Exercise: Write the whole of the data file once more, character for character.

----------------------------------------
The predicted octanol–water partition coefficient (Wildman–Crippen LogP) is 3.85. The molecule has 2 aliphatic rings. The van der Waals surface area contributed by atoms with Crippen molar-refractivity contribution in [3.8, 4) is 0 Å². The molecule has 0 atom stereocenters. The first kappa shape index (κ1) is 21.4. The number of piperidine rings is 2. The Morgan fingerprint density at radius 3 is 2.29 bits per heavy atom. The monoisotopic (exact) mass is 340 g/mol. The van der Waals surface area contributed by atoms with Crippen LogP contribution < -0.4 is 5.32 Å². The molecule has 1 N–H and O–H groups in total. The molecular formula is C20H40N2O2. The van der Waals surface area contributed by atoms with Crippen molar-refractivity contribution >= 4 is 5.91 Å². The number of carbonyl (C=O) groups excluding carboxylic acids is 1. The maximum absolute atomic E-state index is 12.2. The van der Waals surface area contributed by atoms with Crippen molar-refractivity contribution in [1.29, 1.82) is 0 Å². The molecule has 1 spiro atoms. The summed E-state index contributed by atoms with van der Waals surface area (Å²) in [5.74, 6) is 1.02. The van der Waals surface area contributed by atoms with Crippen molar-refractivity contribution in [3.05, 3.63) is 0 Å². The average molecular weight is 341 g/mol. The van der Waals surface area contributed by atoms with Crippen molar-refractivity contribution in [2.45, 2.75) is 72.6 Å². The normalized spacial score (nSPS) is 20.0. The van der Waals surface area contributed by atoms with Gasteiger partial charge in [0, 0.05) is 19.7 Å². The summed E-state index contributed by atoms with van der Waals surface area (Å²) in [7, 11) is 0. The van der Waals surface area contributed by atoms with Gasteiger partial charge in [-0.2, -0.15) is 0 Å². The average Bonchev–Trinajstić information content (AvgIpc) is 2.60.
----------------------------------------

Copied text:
The predicted octanol–water partition coefficient (Wildman–Crippen LogP) is 3.85. The molecule has 2 aliphatic rings. The van der Waals surface area contributed by atoms with Crippen molar-refractivity contribution in [3.8, 4) is 0 Å². The molecule has 0 atom stereocenters. The first kappa shape index (κ1) is 21.4. The number of piperidine rings is 2. The Morgan fingerprint density at radius 3 is 2.29 bits per heavy atom. The monoisotopic (exact) mass is 340 g/mol. The van der Waals surface area contributed by atoms with Crippen LogP contribution < -0.4 is 5.32 Å². The molecule has 1 N–H and O–H groups in total. The molecular formula is C20H40N2O2. The van der Waals surface area contributed by atoms with Crippen molar-refractivity contribution >= 4 is 5.91 Å². The number of carbonyl (C=O) groups excluding carboxylic acids is 1. The maximum absolute atomic E-state index is 12.2. The van der Waals surface area contributed by atoms with Crippen molar-refractivity contribution in [1.29, 1.82) is 0 Å². The molecule has 1 spiro atoms. The summed E-state index contributed by atoms with van der Waals surface area (Å²) in [5.74, 6) is 1.02. The van der Waals surface area contributed by atoms with Crippen molar-refractivity contribution in [3.05, 3.63) is 0 Å². The average molecular weight is 341 g/mol. The van der Waals surface area contributed by atoms with Crippen molar-refractivity contribution in [2.45, 2.75) is 72.6 Å². The normalized spacial score (nSPS) is 20.0. The van der Waals surface area contributed by atoms with Gasteiger partial charge in [0, 0.05) is 19.7 Å². The summed E-state index contributed by atoms with van der Waals surface area (Å²) in [7, 11) is 0. The van der Waals surface area contributed by atoms with Gasteiger partial charge in [-0.2, -0.15) is 0 Å². The average Bonchev–Trinajstić information content (AvgIpc) is 2.60.